Review Summary: TV on the Radio on Autopilot
Through four studio albums, TV on the Radio has found itself on the forefront of indie rock. TVOTR has merited its high praise, as the band has consistently delivered a style that is equally addicting and challenging to the listener. By their second studio album, the excellent Return to Cookie Mountain, the band was deftly juggling an array of sounds, from soulful to angsty, while maintaining a cohesive and dynamic listening experience. TV on the Radio’s breakout, 2008’s Dear Science, best embodied the band’s creative inertia. The album showcased funky and forward thinking arrangements that blended seamlessly with lead singer Tunde Adebimpe’s varied delivery, making transitions between tracks like “Crying” to “Dancing Choose” both jolting and immensely enjoyable. However, 2011’s Nine Types of Light seemed a slight regression from Dear Science, as the band replaced some of its fervent need for experimentation with a more laid back and warm sentimentalism. Ultimately, the band seemed content to create an album that was good but not great.
Three years after Nine Types of Light and the tragic death of long-time bassist and keyboardist Gerard Smith, TV on the Radio return with Seeds. While Seeds is TVOTR’s most poppy and accessible record to date, it also unfortunately sees the band taking another step back in creativity. Seeds is plagued by many of the same issues present on Nine Types of Light. Mainly, while the songs are pleasant enough, there seems to be some element missing -- some integral part of the formula that made the band’s earlier work so intriguing.
There are nevertheless many positives on the record. For starters, the production is slick and refined, weightlessly bouncing the album from one track to the next. The singles “Happy Idiot” and “Careful You” are undeniably catchy, pairing swirling synths and basslines with Tunde’s effortlessly smooth vocals. More energetic tracks like “Could You” and “Lazerray” are buoyant head bobbers from beginning to end. The former offers perhaps the most likeable TVOTR riff to date. On the track, Tunde begs,” Could you love somebody? Could you hold another’s care above your bright lights?” on top of a building brass section that whisks the song off with an infectious finale. The track could no doubt become a fan favorite, especially in the live setting where its energy can particularly take hold. The final tracks, "Trouble" and "Seeds" add a more reflective side of the album, showcasing the band’s tight composition and melodic prowess. The latter finishes with a beautiful outro that concludes the record on a hopeful note.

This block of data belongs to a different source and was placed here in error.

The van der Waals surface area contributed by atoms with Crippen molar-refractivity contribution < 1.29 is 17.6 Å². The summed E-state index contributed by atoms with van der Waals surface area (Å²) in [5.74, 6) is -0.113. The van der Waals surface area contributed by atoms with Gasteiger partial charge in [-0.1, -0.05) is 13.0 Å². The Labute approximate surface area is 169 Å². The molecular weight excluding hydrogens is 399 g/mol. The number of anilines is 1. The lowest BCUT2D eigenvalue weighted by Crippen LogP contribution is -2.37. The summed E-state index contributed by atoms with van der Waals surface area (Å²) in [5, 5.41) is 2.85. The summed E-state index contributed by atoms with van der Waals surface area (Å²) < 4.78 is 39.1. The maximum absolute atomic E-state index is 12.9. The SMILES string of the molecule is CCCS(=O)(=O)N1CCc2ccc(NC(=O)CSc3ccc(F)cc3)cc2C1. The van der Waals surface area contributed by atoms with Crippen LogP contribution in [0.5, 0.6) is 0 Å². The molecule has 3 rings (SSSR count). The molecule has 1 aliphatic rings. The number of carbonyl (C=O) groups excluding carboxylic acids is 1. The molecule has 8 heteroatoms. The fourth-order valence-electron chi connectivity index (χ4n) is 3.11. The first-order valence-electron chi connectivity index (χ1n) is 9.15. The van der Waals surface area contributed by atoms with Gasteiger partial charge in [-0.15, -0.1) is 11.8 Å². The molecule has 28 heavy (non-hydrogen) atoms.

However, while there are plenty of enjoyable moments, there are an equal number that feel slightly dull. "Test Pilot" is a heavy and meandering ballad, made listenable only by Tunde’s delivery. “Love Stained” is a similarly ethereal slow burner that fails to hold attention over its runtime. “Ride” transitions from a dark and stormy intro to a loud bubbliness that makes the track feel like a strange Guster b-side. After the strong “Right Now,” “Winter” kicks off promisingly with a fuzzy guitar riff and Tunde’s mercurial shouting. However, even as it progressively adds layers of percussion, the track seems to go nowhere. Very one-note, “Winter” ultimately feels like an elongated intro for “Lazerray.” None of these aforementioned tracks are necessarily bad; they just seem to start and end without leaving much of a mark.
Lyrically, Tunde addresses many of the same themes from Nine Types of Light, tackling topics such as love and uncertainty. However, much like some of the music behind it, the album’s lyrics often seem disinterested. On “Careful You,” Tunde beckons, “Don’t know how I feel. What’s the deal? When’s it gonna go down?” Tunde has a lot of questions, but he doesn’t seem particularly intent on digging below the surface to find the answers.
No doubt the album starts and finishes strong. Unfortunately, the 2nd third includes tracks that are surprisingly tepid at times (especially considering the much stronger “Million Miles” and “Mercy” that were released over the past year). Even Tunde, whose vocals shine throughout, often cannot free the middle of the record from a dragging predictability. The loss of Gerard Smith was obviously a large blow to TVOTR’s dynamic rhythm section. While the band attempts to replace the tight, funky undercurrents with a more accessible and expansive sound, it seems that, for the first time in their career, Tunde and company do not have enough novel ideas to fill the void. Ultimately, Seeds sounds very much like a band that is content on autopilot. On “Trouble,” Tunde reassures, “Everything is gonna be okay!” And he’s right -- everything on the record is okay. However, when it comes to TV on the Radio, we’ve come to expect a lot more.
Recommended Tracks: Could You, Happy Idiot, Lazerray, Trouble, Seeds